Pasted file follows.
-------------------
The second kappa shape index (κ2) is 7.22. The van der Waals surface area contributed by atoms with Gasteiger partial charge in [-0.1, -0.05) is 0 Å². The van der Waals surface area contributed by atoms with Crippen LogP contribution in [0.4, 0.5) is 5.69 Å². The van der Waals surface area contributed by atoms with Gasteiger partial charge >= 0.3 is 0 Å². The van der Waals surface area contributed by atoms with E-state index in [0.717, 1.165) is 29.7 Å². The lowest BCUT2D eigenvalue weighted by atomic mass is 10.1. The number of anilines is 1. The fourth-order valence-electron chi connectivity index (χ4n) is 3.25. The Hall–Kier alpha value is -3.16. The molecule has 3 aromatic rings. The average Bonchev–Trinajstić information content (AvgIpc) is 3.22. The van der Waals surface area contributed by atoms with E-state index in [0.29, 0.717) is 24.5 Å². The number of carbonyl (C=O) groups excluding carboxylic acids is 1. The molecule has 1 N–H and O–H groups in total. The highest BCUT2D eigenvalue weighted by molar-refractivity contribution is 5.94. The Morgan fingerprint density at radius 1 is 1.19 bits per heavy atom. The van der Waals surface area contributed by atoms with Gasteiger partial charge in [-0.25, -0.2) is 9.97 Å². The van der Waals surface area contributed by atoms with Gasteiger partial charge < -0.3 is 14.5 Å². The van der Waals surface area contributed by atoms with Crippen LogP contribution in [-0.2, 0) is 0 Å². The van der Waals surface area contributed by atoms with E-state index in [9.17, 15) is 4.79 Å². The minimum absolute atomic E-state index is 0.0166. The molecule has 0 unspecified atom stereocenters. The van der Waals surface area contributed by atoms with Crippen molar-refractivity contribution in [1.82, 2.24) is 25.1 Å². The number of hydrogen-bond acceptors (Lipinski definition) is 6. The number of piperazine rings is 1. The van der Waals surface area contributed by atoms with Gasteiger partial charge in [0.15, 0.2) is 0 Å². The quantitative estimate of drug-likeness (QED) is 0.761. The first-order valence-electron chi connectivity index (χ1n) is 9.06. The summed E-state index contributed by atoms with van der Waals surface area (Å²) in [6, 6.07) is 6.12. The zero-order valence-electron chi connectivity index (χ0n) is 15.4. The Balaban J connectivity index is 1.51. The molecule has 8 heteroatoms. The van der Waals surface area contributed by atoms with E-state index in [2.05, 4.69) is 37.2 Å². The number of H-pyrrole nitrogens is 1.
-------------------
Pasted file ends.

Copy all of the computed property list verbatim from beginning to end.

The second kappa shape index (κ2) is 7.22. The van der Waals surface area contributed by atoms with Gasteiger partial charge in [-0.1, -0.05) is 0 Å². The van der Waals surface area contributed by atoms with Crippen LogP contribution in [0.4, 0.5) is 5.69 Å². The van der Waals surface area contributed by atoms with Gasteiger partial charge >= 0.3 is 0 Å². The van der Waals surface area contributed by atoms with E-state index in [0.717, 1.165) is 29.7 Å². The lowest BCUT2D eigenvalue weighted by atomic mass is 10.1. The number of anilines is 1. The fourth-order valence-electron chi connectivity index (χ4n) is 3.25. The Hall–Kier alpha value is -3.16. The molecule has 3 aromatic rings. The average Bonchev–Trinajstić information content (AvgIpc) is 3.22. The van der Waals surface area contributed by atoms with E-state index in [0.29, 0.717) is 24.5 Å². The number of carbonyl (C=O) groups excluding carboxylic acids is 1. The molecule has 1 N–H and O–H groups in total. The highest BCUT2D eigenvalue weighted by molar-refractivity contribution is 5.94. The Morgan fingerprint density at radius 1 is 1.19 bits per heavy atom. The van der Waals surface area contributed by atoms with Gasteiger partial charge in [-0.25, -0.2) is 9.97 Å². The van der Waals surface area contributed by atoms with Gasteiger partial charge < -0.3 is 14.5 Å². The van der Waals surface area contributed by atoms with Crippen LogP contribution in [-0.2, 0) is 0 Å². The van der Waals surface area contributed by atoms with E-state index in [9.17, 15) is 4.79 Å². The minimum absolute atomic E-state index is 0.0166. The molecule has 0 unspecified atom stereocenters. The van der Waals surface area contributed by atoms with Crippen molar-refractivity contribution in [1.82, 2.24) is 25.1 Å². The number of hydrogen-bond acceptors (Lipinski definition) is 6. The number of piperazine rings is 1. The van der Waals surface area contributed by atoms with Gasteiger partial charge in [0.15, 0.2) is 0 Å². The quantitative estimate of drug-likeness (QED) is 0.761. The first-order valence-electron chi connectivity index (χ1n) is 9.06. The summed E-state index contributed by atoms with van der Waals surface area (Å²) in [6, 6.07) is 6.12. The zero-order valence-electron chi connectivity index (χ0n) is 15.4. The Balaban J connectivity index is 1.51. The molecule has 8 heteroatoms. The van der Waals surface area contributed by atoms with E-state index in [2.05, 4.69) is 37.2 Å². The number of H-pyrrole nitrogens is 1.